Ooops, this article gets off to a bad start. "Although some gestures, such as the ubiquitous act of pointing, differ little from one place to another..". Maybe in the USA pointing is done with a finger but in pretty much all of Asia this is a rude gesture. If you need to point you must use an open hand. I know this from personal experience but we need a source to cite. Does anyone know a reliable one? This is a field where there are many sources but many are unreliable.

CultureExpert 09:12, 17 May 2007 (UTC)

Looks like nobody is going to answer so I changed this to say that finger pointing is rude in many cultures. Actually this is already noted on the Etiquette in Asia page. —Preceding unsigned comment added by 164.129.1.42 (talk) 11:49, 28 September 2007 (UTC)

Mess to be fixed[edit]

Some time ago someone started splitting the article into a general-purpose one (this one) and the list/taxonomy of gestures strangely titled Type of gesture. Since then we have a de-facto widening fork of the two, not to say about the List of gestures (which is undermaintained, BTW). It is time to make some order here. Any reasonable plans, volunteers? I mean lets talk first a day or two before making any global moves. `'Miikka 20:49, 27 June 2007 (UTC)

Here's a Gesture I've been wondering about[edit]

What's that gesture where you pull down your eyelid and stick you tongue out?--Mullon 02:19, 10 November 2007 (UTC)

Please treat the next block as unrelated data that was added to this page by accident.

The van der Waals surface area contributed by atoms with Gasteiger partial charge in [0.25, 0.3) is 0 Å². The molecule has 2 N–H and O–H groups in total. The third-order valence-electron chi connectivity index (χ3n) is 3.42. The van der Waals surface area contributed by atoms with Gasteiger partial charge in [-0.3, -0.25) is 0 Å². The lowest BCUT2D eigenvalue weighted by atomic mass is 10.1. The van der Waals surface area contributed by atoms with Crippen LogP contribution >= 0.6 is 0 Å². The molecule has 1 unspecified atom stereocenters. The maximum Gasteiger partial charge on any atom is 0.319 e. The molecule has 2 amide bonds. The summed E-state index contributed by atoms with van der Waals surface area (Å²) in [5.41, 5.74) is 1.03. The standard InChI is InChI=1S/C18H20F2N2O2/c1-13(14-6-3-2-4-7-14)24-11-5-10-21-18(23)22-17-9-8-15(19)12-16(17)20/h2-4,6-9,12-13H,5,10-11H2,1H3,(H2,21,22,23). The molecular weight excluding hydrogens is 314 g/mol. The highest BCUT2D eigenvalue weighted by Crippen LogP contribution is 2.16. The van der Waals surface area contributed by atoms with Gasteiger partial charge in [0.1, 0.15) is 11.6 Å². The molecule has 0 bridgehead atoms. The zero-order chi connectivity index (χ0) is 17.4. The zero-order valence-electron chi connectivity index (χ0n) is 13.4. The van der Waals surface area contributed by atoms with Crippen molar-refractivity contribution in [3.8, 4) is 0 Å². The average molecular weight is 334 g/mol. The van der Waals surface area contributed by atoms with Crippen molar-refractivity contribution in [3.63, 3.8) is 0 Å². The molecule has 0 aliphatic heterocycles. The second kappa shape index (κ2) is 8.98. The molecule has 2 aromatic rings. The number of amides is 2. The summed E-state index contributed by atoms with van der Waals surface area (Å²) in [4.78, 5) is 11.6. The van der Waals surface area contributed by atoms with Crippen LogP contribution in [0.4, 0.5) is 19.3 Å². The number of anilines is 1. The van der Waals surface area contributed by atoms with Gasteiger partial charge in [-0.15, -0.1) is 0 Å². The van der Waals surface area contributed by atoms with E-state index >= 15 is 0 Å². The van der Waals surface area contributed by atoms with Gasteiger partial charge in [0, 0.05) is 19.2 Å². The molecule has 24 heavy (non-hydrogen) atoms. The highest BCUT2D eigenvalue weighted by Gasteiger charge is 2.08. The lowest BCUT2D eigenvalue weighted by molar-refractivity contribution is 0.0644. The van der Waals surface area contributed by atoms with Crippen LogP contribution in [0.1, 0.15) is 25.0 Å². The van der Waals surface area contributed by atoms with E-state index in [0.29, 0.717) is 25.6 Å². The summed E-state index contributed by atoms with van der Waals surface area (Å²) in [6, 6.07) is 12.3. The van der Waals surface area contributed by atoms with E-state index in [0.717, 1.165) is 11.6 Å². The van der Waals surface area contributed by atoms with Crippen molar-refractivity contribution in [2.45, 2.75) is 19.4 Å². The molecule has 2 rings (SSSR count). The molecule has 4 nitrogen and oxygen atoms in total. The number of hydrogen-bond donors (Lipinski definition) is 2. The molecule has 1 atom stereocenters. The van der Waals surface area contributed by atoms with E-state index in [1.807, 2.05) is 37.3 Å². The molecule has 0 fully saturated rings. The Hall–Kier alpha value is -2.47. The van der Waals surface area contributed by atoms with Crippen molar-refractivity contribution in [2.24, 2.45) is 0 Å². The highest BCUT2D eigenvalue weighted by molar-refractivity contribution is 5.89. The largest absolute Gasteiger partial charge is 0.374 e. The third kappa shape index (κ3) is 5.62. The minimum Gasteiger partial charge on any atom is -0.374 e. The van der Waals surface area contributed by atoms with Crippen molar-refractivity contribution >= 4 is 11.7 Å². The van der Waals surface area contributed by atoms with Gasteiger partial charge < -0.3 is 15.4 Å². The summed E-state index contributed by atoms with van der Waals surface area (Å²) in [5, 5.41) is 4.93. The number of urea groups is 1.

Head bobble merge to Gesture[edit]

I have affixed {{mergeto}} and {{mergefrom}} templates to Head bobble and Gesture#Head bobble. I have argued for this merger at Wikipedia:Articles for deletion/Head bobble; this AfD resulted in a 'Keep' decision with merge discussion deferred to article talk space. --User:Ceyockey (talk to me) 20:35, 20 April 2008 (UTC)

Indian Head Bobble[edit]

Having just returned from Bangalore where I had many frustrating encounters with this gesture, I think it is an extreme oversimplification to say it means "OK". According to the Indian guys I was working with, it means something along the lines of "message received and understood", but neither yes nor no (much the same as Westerners might say "yeah" or "aha" while listening, without actually expressing agreement). I suspect there may be more subtlties to it than this though - does it depend on context? Are there regional differences?

Can someone (preferably from India) contribute more on this? HairyDan (talk) 07:36, 21 May 2008 (UTC)

If one were to only use Bollywood or Indian themed TV shows as a clue, it certainly means more than 'OK'. My own observations are that it means many things. A sign of approval or agreement (which often accompanies the head bobble) is often the wrist flip with index, middle and ring fingers raised (bad description, but if you've seen it you'll know what I'm referring to - usually accompanied by अच्छा or अरे वाह!). Roger Ebert once described the head bobble thusly:
She makes that distinctive Indian head movement that is not a shake nor a nod, but a sort of circular combination of both. I have learned that it means, "Yes, probably, but one never knows."(1)
While this is meant to be humorous, it is not far off the mark. Like the word 'accha' it is, or at least seems to this Western Indophile, to be an almost all-purpose gesture, like many Western facial expressions - raised eyebrows and the like.
I apologize for not having any hard references, but this would best be left to a South Asian/Desi anyway. I merely wanted to concur with above statements. Khirad (talk) 04:43, 12 June 2008 (UTC)